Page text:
The season is finally over. Juventus are champions (again), PSG are champions (again), and Liverpool fans are crying (again, although for a better reason this year). While there's still more to look forward to in the world's biggest sport this summer--the Women's World Cup and UEFA Nations League are bound to be summer highlights--many football fans now have one major day marked in their diary: the release date of the highly anticipated FIFA 20.
FIFA 20's release date hasn't actually been revealed yet--the game hasn't even technically been announced--but it's a safe bet it will follow series tradition and fall toward the end of September. With that disclaimer out the way, let's take a look at everything we do know about the world's biggest soccer game, as well as what we'd like to see from this year's new FIFA game during E3 2019--and, more specifically, its livestream during EA Play.
What We Know So Far
Even though this year's game hasn't been revealed, developer EA has already shared some of FIFA 20's gameplay improvements. Top of the list is AI defending, with a larger emphasis and incentive placed on manual defending, as opposed to letting the computer defend for you. One of the ways EA plans to do this is by increasing the likelihood a manual tackle will propel the ball to a teammate. Automatic defending will see its overall efficacy reduced and reaction times slowed.
Shooting is also being revamped, with attackers given greater accuracy during easy shooting scenarios, such as being clean through against the 'keeper. Goalkeepers' reaction times will be reduced in these situations to resolve the sometimes "superhuman" reactions players complained of. Additionally, the timing window for green timed shots is being reduced to two frames for all shots, and they'll also be "slightly less precise." EA did, however, reassure players that green timed shots will "still be more accurate than non-timed shots."
Lots of work is being done on making passing and shooting more realistic, EA says, especially when it comes to difficult strikes. Volleys will be more variable and less accurate, for example, while 180° and first-time passes will result in "slower/weaker balls." To compensate, easy situation passes will now be more accurate. Two new passing options will also be introduced: the driven pass-and-go (which will replace the current manual pass button combo) and the dinked pass, which will cease to be an automatic, contextual pass variant and instead be user-controlled only.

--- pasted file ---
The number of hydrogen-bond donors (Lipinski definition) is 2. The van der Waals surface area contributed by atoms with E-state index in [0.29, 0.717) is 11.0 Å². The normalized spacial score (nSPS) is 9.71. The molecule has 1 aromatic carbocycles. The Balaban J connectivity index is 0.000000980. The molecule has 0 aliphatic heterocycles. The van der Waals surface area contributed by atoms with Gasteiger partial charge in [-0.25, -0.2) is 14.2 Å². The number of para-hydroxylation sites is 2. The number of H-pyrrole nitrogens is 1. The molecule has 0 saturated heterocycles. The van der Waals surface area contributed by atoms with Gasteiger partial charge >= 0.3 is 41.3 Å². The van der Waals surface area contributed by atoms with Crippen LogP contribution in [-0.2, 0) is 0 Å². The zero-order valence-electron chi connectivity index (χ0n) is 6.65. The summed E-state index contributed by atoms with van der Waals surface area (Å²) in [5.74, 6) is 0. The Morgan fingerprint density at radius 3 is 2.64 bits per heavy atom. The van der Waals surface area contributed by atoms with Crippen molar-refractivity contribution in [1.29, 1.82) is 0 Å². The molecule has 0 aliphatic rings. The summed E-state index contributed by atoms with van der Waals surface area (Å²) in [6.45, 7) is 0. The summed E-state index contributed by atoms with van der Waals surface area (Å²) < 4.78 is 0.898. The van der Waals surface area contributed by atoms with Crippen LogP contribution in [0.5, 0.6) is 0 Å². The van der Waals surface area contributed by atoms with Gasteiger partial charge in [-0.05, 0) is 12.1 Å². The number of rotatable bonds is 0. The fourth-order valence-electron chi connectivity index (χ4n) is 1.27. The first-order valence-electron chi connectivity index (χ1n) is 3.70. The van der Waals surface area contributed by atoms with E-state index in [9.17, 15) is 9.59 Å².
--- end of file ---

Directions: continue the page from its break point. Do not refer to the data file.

What's Confirmed For E3?
EA has confirmed an E3 livestream discussing FIFA 20 will air on June 8 at 11 AM PT / 2 PM ET / 7 PM BST (that's 4 AM AET on June 9). The stream, which is part of EA Play, will be hosted by esports commentator Alex "Goldenboy" Mendez. EA says it will demonstrate some of the gameplay improvements mentioned above, "as well as some other surprises we're excited to talk about." It's one of a variety of games that will be showcased; the stream will spend a good chunk of time on one game at a time, rather than having a traditional press conference.
What We Hope To See At E3
FIFA 19 felt great, and the addition of the officially licensed Champions League made for a slicker product. However, career mode was left sorely lacking. No major new features were added to the mode, with very few changes at all from the year prior. With that in mind, we'd love career mode to see a radical overhaul. Give us a proper scouting system, stadium developments, opposition reports, and a way to actually converse with players outside of contract negotiations. Talking of which, the option to pay for new players in installments is long overdue.
Elsewhere, the Ultimate Team community is gasping for more on what FIFA 20 will have in store for FUT, and from a selfish point of view, I'd love to see the English National League introduced. The license for England's fifth tier would surely come relatively cheaply, and its addition would add another layer of authenticity to an already very lifelike ecosystem.